The US Supreme Court on Friday rejected an attempt by a conservative organization to block the student debt forgiveness program decreed by President Joe Biden.
Judge Amy Coney Barrett denied an emergency request from the California-based Pacific Legal Foundationa , so that the high court blocked the policy promoted by the White House to cancel up to 10,000 dollars of debt per student.
However, the plan remains temporarily suspended by order of a lower court following a lawsuit led by six Republican-ruled states.
Some 26 million people worldwide The country has already requested the cancellation of its debt since the program was announced at the end of August, according to the White House, which has encouraged those who meet the requirements to continue enrolling in the program.
< p>The Biden Administration has defended its plan since “the monthly expenses of tens of millions of Americans will increase dramatically if debt payments resume next year”.
In the middle On October 1, the US Court of Appeals for the Eighth Circuit temporarily blocked debt forgiveness, until the judge rules on the case.
The appeal was filed by six states (Arkansas, Iowa, Kansas, Missouri, Nebraska and South Carolina) after Judge Henry Autrey of the Eastern District Court of Missouri on Thursday issued another order in which he considered that the plaintiffs did not they are a party affected by the cancellation of the debt and therefore reject their request for blocking.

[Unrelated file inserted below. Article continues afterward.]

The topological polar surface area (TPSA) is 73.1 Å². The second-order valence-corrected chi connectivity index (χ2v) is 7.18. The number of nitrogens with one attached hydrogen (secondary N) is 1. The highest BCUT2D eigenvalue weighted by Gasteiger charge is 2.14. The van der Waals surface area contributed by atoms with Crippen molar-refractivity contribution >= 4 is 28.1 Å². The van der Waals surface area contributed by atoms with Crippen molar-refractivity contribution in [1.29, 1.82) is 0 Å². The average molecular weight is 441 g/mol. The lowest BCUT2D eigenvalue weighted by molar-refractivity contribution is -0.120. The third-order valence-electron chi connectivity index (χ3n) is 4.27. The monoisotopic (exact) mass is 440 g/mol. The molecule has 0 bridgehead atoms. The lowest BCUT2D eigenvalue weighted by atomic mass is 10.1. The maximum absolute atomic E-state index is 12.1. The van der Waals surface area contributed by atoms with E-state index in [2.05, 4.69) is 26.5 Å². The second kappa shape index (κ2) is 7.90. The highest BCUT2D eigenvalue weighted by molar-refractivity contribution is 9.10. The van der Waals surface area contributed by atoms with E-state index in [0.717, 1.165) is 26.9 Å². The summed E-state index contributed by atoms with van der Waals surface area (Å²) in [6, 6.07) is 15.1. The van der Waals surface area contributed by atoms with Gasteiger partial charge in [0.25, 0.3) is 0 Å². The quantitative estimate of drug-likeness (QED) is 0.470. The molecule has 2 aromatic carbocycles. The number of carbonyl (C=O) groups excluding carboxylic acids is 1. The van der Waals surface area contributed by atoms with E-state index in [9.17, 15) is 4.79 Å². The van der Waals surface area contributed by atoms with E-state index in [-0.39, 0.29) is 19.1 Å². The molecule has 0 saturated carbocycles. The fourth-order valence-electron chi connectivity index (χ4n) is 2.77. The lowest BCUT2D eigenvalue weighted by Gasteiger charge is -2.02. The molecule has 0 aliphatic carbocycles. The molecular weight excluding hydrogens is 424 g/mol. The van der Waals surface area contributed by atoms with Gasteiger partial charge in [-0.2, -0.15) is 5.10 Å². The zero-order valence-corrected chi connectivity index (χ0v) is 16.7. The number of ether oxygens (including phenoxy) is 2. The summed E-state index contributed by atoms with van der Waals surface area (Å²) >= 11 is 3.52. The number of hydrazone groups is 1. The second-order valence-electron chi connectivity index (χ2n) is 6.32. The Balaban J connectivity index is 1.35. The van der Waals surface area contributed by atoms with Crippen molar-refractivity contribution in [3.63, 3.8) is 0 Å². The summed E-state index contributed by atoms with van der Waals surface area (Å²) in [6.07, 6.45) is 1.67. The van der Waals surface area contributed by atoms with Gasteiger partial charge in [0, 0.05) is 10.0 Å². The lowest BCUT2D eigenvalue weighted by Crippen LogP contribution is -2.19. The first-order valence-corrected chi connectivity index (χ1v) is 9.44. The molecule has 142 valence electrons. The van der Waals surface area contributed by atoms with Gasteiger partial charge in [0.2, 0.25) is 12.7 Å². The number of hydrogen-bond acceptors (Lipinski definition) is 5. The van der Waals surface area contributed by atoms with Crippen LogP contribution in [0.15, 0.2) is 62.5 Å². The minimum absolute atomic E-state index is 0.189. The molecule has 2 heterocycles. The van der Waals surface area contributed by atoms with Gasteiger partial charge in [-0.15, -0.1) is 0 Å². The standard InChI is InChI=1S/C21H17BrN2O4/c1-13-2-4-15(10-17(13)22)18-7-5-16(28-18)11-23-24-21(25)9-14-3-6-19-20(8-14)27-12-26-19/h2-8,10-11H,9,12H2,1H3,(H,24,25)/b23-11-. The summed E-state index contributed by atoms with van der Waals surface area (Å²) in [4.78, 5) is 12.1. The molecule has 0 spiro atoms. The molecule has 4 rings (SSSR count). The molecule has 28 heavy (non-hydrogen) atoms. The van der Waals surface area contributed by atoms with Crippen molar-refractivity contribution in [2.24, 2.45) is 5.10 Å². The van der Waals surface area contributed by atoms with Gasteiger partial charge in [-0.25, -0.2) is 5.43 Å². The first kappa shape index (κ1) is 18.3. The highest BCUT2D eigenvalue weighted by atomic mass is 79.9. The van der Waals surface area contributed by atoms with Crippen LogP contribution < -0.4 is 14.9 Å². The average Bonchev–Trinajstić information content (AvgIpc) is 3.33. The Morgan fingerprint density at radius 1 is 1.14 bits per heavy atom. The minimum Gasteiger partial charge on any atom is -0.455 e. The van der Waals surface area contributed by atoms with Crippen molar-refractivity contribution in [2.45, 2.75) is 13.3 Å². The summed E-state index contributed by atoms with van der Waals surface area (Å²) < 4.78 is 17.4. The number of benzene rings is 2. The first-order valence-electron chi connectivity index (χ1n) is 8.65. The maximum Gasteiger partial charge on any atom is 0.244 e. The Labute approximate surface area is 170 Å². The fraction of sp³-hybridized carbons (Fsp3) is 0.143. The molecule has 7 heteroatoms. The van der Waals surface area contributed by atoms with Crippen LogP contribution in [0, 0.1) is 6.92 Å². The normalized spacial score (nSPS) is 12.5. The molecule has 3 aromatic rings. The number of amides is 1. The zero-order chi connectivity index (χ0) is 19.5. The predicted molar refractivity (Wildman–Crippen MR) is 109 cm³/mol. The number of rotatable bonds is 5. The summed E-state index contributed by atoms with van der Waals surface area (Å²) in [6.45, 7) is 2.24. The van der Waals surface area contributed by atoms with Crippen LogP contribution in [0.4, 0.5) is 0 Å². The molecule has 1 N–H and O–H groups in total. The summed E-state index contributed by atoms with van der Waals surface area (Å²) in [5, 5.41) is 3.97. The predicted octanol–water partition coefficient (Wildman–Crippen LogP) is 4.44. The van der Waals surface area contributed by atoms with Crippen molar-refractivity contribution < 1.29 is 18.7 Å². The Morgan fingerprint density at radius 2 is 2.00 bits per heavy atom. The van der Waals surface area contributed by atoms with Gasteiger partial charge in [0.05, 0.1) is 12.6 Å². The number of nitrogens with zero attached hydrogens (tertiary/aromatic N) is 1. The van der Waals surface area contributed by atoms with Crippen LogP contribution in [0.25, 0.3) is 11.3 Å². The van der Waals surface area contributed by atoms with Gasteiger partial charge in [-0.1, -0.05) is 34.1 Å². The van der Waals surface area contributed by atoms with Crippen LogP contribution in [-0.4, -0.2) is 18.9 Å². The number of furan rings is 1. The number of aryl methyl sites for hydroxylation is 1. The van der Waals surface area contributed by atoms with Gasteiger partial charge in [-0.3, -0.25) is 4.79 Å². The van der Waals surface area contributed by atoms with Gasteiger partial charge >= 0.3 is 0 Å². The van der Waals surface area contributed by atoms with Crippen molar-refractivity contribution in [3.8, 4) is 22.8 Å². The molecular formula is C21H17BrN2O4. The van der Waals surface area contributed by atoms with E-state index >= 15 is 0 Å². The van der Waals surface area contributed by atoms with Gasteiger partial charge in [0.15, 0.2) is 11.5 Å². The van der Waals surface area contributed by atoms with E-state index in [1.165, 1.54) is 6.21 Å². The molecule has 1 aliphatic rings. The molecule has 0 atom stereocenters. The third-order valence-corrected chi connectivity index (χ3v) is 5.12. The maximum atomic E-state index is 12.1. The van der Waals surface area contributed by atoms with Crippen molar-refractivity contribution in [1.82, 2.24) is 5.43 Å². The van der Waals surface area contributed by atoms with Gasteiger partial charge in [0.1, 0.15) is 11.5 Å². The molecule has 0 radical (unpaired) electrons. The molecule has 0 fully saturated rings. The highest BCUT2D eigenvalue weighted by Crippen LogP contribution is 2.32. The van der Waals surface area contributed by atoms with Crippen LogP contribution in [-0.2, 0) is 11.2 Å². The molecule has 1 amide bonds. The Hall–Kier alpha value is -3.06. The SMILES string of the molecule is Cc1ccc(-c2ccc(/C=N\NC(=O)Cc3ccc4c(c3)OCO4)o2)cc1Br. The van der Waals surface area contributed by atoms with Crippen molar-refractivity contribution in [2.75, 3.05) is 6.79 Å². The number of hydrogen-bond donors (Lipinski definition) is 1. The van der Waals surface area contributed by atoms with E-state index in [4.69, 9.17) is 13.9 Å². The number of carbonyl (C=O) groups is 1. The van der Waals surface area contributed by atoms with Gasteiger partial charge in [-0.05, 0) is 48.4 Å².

The states had sued the Government and had asked that the cancellation be blocked, considering that Biden had exceeded the limits with this decision and that he lacked the power to decree something like this unilaterally.
At the end of August, Biden announced that he would forgive part of the debt that millions of university students contracted with the federal government in order to pay for their studies, in a wink to the youth vote before the legislative elections on November 8.
The president reported the cancellation of up to 10,000 dollars of debt per student, but this measure will only benefit those who earn more than $125,000 a year or who, while married, have an income of less than $250,000 a year.